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View from the car wash

Next we decided to drive around the Akranes Peninsula. The town of Akranes is located only 10 kilometers from Reykjavik across Hvalfjordur. You can see Reykjavik from here, but not very well today with all the gloom.

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Akraneskirkja

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Art in Akranes

It's 45 minutes to Reykjavik from Akranes via a 5.7-kilometer tunnel (1,000 ISK) or an hour and 45 minutes if you drive the coast of Hvalfjordur. We took the long way and were glad we did, as this was one of our favorite fjords of trip. And I'm happy to report that it finally stopped raining, so we could really enjoy it. Thanks to the tunnel, there was almost no traffic on the road, despite its close proximity to Reykjavik.

Hvalfjordur has some interesting history. During World War II, it was an important port for American and British naval vessels, with over 20,000 soldiers stationed here.

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Heavenly Hvalfjörður

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Hvalfjörður

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Fossárrétt

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Hvalfjörður

At the village of Brautarholt we turned down a side road for one last chance at a view of Reykjavik, but the weather just didn't cooperate. However, we were rewarded with the discovery of a gorgeous little black church in a dramatic setting.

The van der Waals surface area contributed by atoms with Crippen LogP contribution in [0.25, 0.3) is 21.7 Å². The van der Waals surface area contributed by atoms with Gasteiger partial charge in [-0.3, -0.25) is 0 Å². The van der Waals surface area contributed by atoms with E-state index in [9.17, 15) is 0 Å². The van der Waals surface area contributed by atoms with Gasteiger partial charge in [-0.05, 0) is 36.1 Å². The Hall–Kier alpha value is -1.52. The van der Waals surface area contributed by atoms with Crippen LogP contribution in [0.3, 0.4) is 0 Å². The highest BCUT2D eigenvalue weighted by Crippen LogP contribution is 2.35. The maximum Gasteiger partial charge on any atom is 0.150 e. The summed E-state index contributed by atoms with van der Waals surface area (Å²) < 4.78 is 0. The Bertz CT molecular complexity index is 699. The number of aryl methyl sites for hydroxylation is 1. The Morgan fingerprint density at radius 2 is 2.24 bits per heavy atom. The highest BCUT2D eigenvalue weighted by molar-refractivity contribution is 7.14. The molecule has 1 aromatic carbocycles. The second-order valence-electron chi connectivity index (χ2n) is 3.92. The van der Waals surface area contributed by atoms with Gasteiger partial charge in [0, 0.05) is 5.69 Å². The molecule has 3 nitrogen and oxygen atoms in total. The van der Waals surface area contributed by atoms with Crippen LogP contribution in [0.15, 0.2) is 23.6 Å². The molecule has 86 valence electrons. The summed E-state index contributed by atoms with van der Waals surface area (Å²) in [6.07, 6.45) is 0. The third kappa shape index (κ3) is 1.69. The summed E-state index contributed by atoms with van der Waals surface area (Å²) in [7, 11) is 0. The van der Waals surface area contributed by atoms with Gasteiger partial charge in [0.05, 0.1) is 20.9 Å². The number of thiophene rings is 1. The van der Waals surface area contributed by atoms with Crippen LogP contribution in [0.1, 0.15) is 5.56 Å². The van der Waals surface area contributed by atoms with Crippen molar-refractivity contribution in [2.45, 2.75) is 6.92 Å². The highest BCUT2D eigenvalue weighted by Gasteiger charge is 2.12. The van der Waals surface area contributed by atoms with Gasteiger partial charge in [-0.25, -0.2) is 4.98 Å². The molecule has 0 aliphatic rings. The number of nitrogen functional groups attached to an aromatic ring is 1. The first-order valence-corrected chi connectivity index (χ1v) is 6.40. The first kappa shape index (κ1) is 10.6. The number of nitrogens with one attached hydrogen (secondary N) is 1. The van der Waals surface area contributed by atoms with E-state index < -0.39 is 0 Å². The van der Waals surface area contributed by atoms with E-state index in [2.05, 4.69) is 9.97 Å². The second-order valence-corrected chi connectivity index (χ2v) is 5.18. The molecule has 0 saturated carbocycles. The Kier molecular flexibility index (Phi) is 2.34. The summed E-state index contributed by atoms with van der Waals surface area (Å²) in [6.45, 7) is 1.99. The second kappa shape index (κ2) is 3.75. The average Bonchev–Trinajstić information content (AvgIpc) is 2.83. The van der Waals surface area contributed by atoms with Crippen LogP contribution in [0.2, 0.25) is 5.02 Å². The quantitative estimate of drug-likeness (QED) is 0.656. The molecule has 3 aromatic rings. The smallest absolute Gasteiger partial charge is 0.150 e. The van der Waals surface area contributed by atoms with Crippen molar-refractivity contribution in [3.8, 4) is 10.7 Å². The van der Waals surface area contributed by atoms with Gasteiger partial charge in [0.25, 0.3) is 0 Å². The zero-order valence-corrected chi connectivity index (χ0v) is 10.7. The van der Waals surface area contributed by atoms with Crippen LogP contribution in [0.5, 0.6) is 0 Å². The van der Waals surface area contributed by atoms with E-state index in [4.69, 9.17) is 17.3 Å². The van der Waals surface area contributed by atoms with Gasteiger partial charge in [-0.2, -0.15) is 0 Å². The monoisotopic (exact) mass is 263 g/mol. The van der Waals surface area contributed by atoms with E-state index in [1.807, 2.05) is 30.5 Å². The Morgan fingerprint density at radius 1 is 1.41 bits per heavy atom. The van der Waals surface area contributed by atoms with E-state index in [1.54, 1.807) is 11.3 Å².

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Brautarholtskirkja

By 7:00 p.m. we reached our accommodations for the last night of our trip, 2CozyApartments in Mosfellsbaer, a northern outer suburb of Reykjavik. This is the second place we stayed that required a cash payment, 12,000 ISK ($100). We rented the smaller of the two apartments, a very cute little studio with a flat-screen TV, kitchenette with free tea and coffee, of course the ever-present free wifi, and a nice private bath. The lovely proprietress, Gundrun, on our last night in Iceland, was the first person to warn us how hot the tap water is here.

Gundrun gave us a discount card for a cafe down the road, but we stayed in to finish the last of our food supplies. No, we didn't have Ramen again – We had run out. Rather, we dined on cheese sandwiches and the random last bits of our groceries.

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2CozyApartments (one of them) in Mosfellsbær

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Lounging on our last night



Continue to September 19, 2014